While spring is just around the corner, many northern states are still dealing with the harsh winter weather, which means you still have to deal with certain health threats as well. Even in the tail end of winter, where the climate still bites back, there are health risks you need to be conscious of. There is frostbite, which we all know of. There is the hugely raised risk of suffering a fracture or broken bone from slipping on icy ground. And there is one health threat that the U.S. National Institute on Aging believes more people need to be aware of — hypothermia.
Â It doesn’t just happen to those who slip through a lake’s ice surface into the freezing waters beneath. It happens whenever there is a drop in body temperature, which is caused by staying outdoors in the cold for too long.
Â When a person’s core temperature drops below normal and stays that way for an extended period of time, hypothermia sets in. For older adults, it can be quite a dangerous condition (as it can lead to death). As usual, a body that has lived through five, six, seven, or more decades is more susceptible to this health threat, as its ability to withstand cold temperatures is lowered.
Â Also, older adults are more likely taking medications (both over-the-counter and prescription), or have been diagnosed with illnesses (such as diabetes), which raise the risk of hypothermia even more. More or less, when your body is preoccupied with, say, fighting a virus when you are taking pills for the common cold, or stabilizing its own blood- glucose levels, it pays less attention to other grave threats such as low temperature.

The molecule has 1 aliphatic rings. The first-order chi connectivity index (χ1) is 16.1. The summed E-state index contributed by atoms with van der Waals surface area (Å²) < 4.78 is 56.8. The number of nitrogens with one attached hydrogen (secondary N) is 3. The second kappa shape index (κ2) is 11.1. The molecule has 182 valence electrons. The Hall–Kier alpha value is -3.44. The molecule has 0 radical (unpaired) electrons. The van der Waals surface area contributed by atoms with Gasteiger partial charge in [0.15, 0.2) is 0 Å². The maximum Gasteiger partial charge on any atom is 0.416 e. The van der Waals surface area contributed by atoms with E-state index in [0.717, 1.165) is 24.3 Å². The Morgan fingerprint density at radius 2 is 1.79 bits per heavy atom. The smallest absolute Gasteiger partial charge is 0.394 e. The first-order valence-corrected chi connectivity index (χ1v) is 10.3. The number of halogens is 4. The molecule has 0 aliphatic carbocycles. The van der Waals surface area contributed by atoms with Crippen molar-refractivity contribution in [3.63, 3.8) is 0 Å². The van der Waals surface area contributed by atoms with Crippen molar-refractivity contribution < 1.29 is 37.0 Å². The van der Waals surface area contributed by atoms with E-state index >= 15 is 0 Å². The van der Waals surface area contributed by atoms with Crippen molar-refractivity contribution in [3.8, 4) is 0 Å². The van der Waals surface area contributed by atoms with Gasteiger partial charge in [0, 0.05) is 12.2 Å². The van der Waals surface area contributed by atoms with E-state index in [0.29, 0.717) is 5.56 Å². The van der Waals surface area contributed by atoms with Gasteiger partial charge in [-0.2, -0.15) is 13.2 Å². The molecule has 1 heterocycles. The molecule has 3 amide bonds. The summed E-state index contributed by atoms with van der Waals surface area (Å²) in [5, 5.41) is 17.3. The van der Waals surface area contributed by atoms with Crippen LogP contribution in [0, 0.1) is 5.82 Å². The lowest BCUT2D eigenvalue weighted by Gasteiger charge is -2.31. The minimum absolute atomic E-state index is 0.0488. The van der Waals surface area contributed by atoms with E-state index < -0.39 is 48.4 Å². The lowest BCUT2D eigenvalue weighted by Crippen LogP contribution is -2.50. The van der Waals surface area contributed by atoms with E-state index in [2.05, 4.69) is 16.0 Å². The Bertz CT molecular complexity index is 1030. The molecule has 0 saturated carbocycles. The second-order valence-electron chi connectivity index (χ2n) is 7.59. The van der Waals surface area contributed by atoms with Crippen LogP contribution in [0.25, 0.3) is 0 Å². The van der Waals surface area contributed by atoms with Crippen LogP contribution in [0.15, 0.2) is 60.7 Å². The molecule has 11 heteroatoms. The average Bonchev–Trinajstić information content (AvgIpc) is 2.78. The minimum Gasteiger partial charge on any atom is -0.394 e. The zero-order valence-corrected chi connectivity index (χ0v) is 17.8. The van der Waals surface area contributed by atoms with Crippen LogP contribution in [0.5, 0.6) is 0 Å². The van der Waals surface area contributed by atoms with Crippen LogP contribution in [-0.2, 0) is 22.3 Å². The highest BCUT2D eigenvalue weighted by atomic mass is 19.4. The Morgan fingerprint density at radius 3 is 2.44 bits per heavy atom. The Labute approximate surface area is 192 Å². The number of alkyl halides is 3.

Â People in these situations can actually develop hypothermia after being exposed to even only mildly cold weather, or a small drop in temperature, which can be typical during the spring months. And that is something everyone should know about.
Â So, what to do? First, recognize if you or anybody you know might be suffering hypothermia. The symptoms include shivering, stiffness in the arms and legs, faint pulse, confusion, fatigue, slurred (or slow) speech, slow reactions, and poor control of body movements. If you are able to take an accurate temperature, 96 degrees is the worry point: if it’s 96 or lower, try and get warm and quickly call an ambulance.
Â Now, for prevention, ensure that your house is adequately warm, with the thermostat set to at least 68 degrees. The National Institute on Aging says that even homes with temperatures between 60 and 65 degrees can cause hypothermia in older people who are susceptible.
Â If money is a problem, which is for many families around the U.S., there is an organization that helps lower-income families keep up with their heating bills. Call the Low Income Home Energy Assistance Program at (866) 674- 6327 for more information on this option.